David Paul Larson is a man who knows what he wants and dosesn’t wait around for it to happen, rather he’s the kinda man who goes out and gets it. Talking to David I learned that no matter your situation if you want something, it’s up to you to make it happen. It takes work, motion, commitment, drive and passion, not just one, but all these qualities to get your desired result.
David spends his time doing what he loves, and that is filmmaking and photography. He turns his lens towards what he loves and interests him, people. Looking at his work, you realise he’s not afraid to get intimate and be in the moment. He has a way of getting a photograph that captures what he’s looking, admiring and appreciating right in front of him that is uniquely his.
I’ve followed David since forever, I’m a massive fan of his work ethic and views on life and how to go after your dreams. It’s super humbling to have had this amazing photographer answer some of my questions, so you can learn a little bit more about him and without further ado.
Interview with David Paul Larson
Q: What are you passionate or curious about outside of photography?
A: I am passionate about living an untraditional life, filmmaking, minimalism and inspiring others.
Q: How important is it to have a photographic voice & style. And what lead you to point your camera towards “fashion and portraiture?
A: It is important but I think its more important to just shoot work all the time. I shoot personal work one day a week no matter what. If I’m booked all week and have no days off I still manage to create work of for me. At the end of your life, you will be much happier if you have a large body of personal work to leave behind. Don’t wait for people to hire you. Shoot fake assignments and pitch them to brands. It’s never been easier to get into photography as it is now. Your voice/style will develop and change over time. Don’t rush it.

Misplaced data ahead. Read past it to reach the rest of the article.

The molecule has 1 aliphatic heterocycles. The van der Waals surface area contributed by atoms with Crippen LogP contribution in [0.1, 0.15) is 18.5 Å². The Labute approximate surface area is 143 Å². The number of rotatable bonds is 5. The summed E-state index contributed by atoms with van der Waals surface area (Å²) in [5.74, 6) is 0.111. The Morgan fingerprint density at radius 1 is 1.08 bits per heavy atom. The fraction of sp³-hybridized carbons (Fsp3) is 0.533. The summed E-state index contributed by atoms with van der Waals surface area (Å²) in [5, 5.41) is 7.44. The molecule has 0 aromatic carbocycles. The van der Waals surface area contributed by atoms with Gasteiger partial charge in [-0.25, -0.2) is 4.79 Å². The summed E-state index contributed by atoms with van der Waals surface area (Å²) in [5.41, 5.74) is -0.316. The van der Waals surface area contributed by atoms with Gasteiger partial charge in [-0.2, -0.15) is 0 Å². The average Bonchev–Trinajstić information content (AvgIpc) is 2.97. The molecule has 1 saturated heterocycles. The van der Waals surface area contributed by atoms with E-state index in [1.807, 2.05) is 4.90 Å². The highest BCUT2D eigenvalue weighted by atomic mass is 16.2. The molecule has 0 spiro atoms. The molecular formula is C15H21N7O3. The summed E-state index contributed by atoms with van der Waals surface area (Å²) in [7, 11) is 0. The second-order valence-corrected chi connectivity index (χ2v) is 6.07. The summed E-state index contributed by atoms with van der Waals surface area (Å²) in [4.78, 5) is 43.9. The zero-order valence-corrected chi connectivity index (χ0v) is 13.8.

Q: Was there any specific moment or event you remember that started your journey in photography?
A: I got my first film camera when I was 20. I had just been injured in military training and had to rethink my life plan. I knew that I wanted to travel the world, be my own boss, have an untraditional life and to do something that was as challenging as The Marines was for me. I went to school for photography and marketing then I assisted in New York for five years with Mario Testino, Mark Seliger, Norman Jean Roy and many others. You don’t need to go to school for it. If I could do it all over again I would have gone to school for business and minored in marketing.
Q: What is the most important thing to consider when taking a photograph, and why is that important to your portraiture work?
A: For me, the most important part is to always be trying new techniques and ways of working. Every time I shoot I try something new at the end. Humans are creatures of habit and we tend to stick with the same habits over and over again. Try a new light, new lens or different shooting space. Getting out of your comfort zone will give you much more insight.
Q: Everyone wants a short-cut to success or mastery, but what would be your advice to aspiring photographers that have perseverance and are willing to put in the work.
A: Shoot every week for yourself. Get to know what inspires you and the relationship you want to have with photography. Grow a tough skin and realise that it’s very competitive. It’s a dream job and dream jobs have a lot of sacrifices involved. Develop at close peer group that you can trust and show work too. You will learn more from your peers than any photographer you assist. Most importantly, figure out a way to keep yourself inspired. Go to museums, take trips to places you’ve never been, read about your favourite artists, watch films, fall in love and never look back. Every experience makes you who you are.
And an added bonus for everyone a film made by David about how he approaches and live life.
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